• A Charlotte Maxeke Academic Hospital spokesperson had a similar story. “At admission, a patient claimed that she was not working and even had an affidavit from the police station to confirm this. When we checked TransUnion’s data, we saw that she was in actual fact a business owner. There have been many patients whom we have now been able to classify correctly after checking the TransUnion system.”
  • Similarly, a spokesperson from Edenvale Hospital says, “I remember one day a patient wanted her classification corrected. With her ID book in hand, it was easy to trace the patient’s employment history. She declared that she was unemployed. However, we discovered that the opposite was true and when we told her that the system shows she is working at a specific company, she was shocked.”
  • A spokesperson from Tembisa Hospital has also applauded the TransUnion system for allowing the hospital to service its patients more accurately and efficiently, saying, “Since the inception of the system in the hospital, we are able to trace professional persons who have been presenting themselves as unemployed.”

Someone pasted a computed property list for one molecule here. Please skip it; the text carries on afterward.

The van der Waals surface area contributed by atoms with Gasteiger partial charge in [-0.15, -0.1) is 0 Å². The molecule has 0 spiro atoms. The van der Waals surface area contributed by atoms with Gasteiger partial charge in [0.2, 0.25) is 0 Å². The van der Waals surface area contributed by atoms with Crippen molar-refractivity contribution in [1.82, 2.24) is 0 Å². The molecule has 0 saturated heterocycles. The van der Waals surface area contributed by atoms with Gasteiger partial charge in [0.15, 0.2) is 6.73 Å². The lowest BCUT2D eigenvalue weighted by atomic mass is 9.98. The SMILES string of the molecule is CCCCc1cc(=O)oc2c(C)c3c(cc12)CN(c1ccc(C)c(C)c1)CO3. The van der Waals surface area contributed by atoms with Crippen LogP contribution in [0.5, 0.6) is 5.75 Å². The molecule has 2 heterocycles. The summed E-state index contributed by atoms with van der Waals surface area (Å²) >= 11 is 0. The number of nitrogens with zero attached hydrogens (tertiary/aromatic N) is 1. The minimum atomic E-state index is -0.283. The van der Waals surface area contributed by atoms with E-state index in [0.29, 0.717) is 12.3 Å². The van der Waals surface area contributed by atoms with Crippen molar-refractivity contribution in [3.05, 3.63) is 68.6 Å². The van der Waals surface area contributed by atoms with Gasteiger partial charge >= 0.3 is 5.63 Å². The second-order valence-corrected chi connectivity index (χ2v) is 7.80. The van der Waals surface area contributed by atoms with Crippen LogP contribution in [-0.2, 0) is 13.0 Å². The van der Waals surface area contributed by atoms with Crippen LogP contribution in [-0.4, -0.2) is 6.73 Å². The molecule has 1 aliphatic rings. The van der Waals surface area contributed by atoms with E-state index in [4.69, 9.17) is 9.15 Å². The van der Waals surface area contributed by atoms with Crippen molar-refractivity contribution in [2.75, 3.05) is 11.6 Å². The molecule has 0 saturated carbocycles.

Next of kin in an emergency situation

The Rahima Moosa Hospital showcases the challenge of many patients arriving at the emergency room unconscious or semi-conscious with very few contact details on their person. A spokesperson clarifies, “If these patients die, we really struggle to find their relatives and therefore have frequently had a number of unclaimed bodies in our mortuary. The TransUnion system has helped us immensely with this extremely sensitive problem. We are now able to find home addresses and contact details to notify the next of kin.”

Moving forward

According to Matsipe: “This data will assist the Department of Health in rolling out other services. Data that is efficiently captured and organised allows for predictive analytics. For example, if the formatted data shows that there are many patients coming from a certain area, this may indicate a need to supplement the hospital’s services with the provision of a mobile clinic.”

Efficient information management allows a business entity to control the creation and growth of records, reduce operating costs, improve efficiencies and productivity, and, in due course, move forward with new projects and further technological evolution. Matsipe says the newly instituted online system will replace process gaps and help with the issues created by the legacy systems.

“As the online processes are adopted, the data becomes richer and denser and this only empowers the Department of Health and those who work at the hospitals even further. Ultimately, this data cleansing project has helped to streamline processes and applications within these Gauteng hospitals. The core business of a public hospital is to improve access to healthcare and this project is assisting the healthcare department to do just this,” Matsipe concludes.